Surfacestation: Monks Wood

Posted: April 10, 2013 by tchannon in Analysis, Surfacestation


Monks Wood, Cambridgeshire
At Centre for Ecology & Hydrology
CEH Monks Wood

Met Office substitute site for RAF/USAF Alconbury
Bunkers site has some useful images.

52.401526° -0.236991°
Altitude 41 metres
Bing maps, Google maps.

Class 3, fails Class 2 on 12.9% within 30 metres not covered by low vegetation typical of the region, to wit, hedges. (part explanation for blog newcomers, to WMO-No. 1064, 2010, Met Office were present and are members of WMO but seem to continue using their own far less stringent standard, where scale is inverted, higher number is better, scale drawing and measurement is done using Draftsight over an image)

UHI, none but site has poor exposure. Within a wood.

Site came to my attention as recording the lowest night temperature -2.3C for East of England 8th April 2013. Not a serious matter.

An odd thing, look closely, the only explanation for the hedges being trimmed like that is a 30 metre circle from the screen. Sorry folks, nice try though, unless some strange other reason exists.

Confirmed at ground level.

Only thing I can think of is verbal misinterpretation: Met Office said hedges must be cut when grubbed out would have been more appropriate language.


Google Streetview manages to see past the incessant scrub by roads these days, a nice image where the Stevenson screen is visible, one of the curiously trimmed hedges and maybe a wind mast. If it is, too short to get above the trees. Not sure about the ground cover, needs to be <25cm all the year for Class 3.

In essence this is a case of a microclimate showing as a little too cold sometimes.

No big deal.

What is nearby is sometimes of interest and worth comment.

The facility in a wood which is supposed to be some kind of environmental treasure?

I counted 71 cars there with room for more.
Has its own little sewage works.
Doesn’t look right for an academic or normal government site.

Looking more closely at this wonderful wood, public access? Nothing, even has fences and keep out gates.

A fancy new house/accommodation place has been built 100 metres east but with poor road access. (look at the image history)

History? Google have 1945 images, try RAF Alconbury.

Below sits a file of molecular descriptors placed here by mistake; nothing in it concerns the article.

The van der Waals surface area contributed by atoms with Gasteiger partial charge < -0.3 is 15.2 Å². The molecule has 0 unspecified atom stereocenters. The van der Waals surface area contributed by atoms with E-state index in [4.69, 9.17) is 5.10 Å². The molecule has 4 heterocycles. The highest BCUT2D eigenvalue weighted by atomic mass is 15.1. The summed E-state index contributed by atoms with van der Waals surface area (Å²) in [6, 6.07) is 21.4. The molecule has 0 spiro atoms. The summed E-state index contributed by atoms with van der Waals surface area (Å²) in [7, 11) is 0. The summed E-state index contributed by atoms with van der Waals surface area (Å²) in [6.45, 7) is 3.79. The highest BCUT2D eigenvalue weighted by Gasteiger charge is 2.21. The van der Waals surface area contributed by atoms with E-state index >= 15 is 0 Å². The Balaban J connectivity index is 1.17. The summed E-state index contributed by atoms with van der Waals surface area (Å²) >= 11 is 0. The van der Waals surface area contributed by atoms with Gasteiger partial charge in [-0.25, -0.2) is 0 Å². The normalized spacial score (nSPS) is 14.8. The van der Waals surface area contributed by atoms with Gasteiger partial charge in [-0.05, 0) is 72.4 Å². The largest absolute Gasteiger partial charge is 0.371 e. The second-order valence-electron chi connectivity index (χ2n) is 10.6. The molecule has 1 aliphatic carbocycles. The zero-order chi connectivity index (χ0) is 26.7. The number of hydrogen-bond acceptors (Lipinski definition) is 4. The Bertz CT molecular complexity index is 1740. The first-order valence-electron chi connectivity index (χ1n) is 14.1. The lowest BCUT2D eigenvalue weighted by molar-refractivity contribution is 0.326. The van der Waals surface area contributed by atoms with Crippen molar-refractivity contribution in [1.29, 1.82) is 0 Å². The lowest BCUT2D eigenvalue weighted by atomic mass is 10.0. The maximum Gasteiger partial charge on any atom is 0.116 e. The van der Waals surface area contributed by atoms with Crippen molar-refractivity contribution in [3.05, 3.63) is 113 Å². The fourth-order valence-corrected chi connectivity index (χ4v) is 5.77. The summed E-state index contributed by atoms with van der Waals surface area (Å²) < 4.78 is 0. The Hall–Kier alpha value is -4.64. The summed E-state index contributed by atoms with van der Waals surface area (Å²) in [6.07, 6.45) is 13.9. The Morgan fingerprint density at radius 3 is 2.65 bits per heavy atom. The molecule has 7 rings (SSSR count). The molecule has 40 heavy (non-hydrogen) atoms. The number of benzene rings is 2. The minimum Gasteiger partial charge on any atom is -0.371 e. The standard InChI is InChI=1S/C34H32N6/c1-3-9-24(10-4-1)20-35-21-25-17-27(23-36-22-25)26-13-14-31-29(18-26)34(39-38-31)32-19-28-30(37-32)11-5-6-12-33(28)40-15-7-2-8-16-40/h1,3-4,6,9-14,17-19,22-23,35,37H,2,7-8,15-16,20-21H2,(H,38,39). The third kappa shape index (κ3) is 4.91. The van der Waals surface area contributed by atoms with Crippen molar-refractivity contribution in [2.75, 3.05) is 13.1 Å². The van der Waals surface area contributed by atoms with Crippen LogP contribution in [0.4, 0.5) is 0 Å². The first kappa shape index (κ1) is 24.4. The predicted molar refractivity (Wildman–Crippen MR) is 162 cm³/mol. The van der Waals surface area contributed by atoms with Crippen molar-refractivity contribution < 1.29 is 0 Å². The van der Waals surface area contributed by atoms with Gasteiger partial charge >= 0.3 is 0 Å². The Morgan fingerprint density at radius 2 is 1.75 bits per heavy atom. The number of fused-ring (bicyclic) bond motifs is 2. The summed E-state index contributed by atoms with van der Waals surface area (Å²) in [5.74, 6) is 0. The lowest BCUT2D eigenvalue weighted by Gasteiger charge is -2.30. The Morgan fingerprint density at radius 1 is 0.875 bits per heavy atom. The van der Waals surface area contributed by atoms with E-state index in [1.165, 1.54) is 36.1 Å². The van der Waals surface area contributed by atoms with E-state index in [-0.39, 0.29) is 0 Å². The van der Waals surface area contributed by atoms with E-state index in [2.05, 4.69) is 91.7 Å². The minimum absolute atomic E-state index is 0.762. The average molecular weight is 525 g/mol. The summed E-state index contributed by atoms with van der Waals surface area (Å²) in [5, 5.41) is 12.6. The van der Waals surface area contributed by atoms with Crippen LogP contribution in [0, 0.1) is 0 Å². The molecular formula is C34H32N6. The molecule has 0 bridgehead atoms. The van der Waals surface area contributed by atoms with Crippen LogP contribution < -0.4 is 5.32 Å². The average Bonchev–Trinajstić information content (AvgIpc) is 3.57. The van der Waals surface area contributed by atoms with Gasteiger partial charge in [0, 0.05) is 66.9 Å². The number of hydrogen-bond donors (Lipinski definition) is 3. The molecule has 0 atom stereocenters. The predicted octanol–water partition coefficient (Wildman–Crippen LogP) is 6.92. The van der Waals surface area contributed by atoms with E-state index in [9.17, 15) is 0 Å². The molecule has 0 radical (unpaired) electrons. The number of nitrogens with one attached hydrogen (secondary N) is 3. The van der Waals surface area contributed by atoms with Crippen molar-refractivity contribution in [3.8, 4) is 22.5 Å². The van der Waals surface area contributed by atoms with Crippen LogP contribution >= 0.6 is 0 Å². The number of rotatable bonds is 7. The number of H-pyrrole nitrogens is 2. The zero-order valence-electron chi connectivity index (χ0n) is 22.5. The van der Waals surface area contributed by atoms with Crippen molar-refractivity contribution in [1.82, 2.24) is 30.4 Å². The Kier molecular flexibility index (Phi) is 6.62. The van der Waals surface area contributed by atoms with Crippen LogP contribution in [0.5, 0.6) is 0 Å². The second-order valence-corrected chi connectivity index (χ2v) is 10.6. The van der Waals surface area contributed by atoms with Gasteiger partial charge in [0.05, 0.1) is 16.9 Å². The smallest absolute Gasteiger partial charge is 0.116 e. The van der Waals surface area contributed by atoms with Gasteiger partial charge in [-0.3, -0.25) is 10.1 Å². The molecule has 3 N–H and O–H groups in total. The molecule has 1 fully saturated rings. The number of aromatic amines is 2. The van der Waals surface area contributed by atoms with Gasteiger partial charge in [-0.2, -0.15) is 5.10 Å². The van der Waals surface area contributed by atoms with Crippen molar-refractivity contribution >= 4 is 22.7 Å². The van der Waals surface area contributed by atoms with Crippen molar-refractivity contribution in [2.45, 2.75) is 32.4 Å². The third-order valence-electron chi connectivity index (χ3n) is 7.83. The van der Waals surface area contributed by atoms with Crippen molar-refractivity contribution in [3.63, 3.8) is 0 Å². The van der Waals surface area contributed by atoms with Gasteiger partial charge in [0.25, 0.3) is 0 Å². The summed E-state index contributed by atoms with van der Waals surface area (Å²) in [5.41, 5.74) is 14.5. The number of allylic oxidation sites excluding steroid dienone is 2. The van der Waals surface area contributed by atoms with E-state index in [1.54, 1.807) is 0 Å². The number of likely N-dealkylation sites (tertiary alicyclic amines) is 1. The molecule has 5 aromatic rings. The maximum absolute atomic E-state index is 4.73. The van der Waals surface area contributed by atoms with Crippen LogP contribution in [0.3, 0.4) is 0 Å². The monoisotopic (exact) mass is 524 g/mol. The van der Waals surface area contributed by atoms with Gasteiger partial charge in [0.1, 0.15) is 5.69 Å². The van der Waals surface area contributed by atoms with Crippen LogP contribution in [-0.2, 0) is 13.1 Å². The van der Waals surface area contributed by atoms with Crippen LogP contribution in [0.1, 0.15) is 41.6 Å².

Post by Tim Channon

  1. rbrooke says:

    “In essence this is a case of a microclimate showing as a little too cold sometimes.”

    Not sure that temp is particularly extreme. I live ~5 miles from Monks Wood in a small village with significant woodland around the village. Not a dissimilar environment. Yesterday morning at ~6am there was a hard frost on my car and those of my neighbours. The sky was completely clear and it felt extremely cold. By 8 it had all gone and the temp was noticeably higher.
    Now as to what goes on at Monks Wood, I often wonder as I drive past, probably completely innocent, just doesn’t look like it.

  2. Bloke down the pub says:

    Class 3, fails Class 2 on 12.9% within 30 metres not covered by low vegetation typical of the region, to wit, hedges.

    How can you have low vegetation typical of the region when you’re located in the middle of a wood?

  3. tchannon says:

    Typical, in’init, always some smart arase at the bar on about the beach bum fluff.

    You are quite right of course there is a conflict. The objective is standardised conditions yet this is partially a matter of practicality. No low vegetation at the South Pole.

    The objective is Class 1 which In a wood must mean a large clearing, maybe 0.5 km. Needs 100m surrounded by open space, not trees. If there are mountains, rivers etc., whole thing is difficult…

    Perhaps a particular problem with woods is things grow which leads to known warming. As the effective horizon rises so does the temperature: exposure is about more than open to the wind.
    Horizon should be very low anyway, no vertical objects at all near.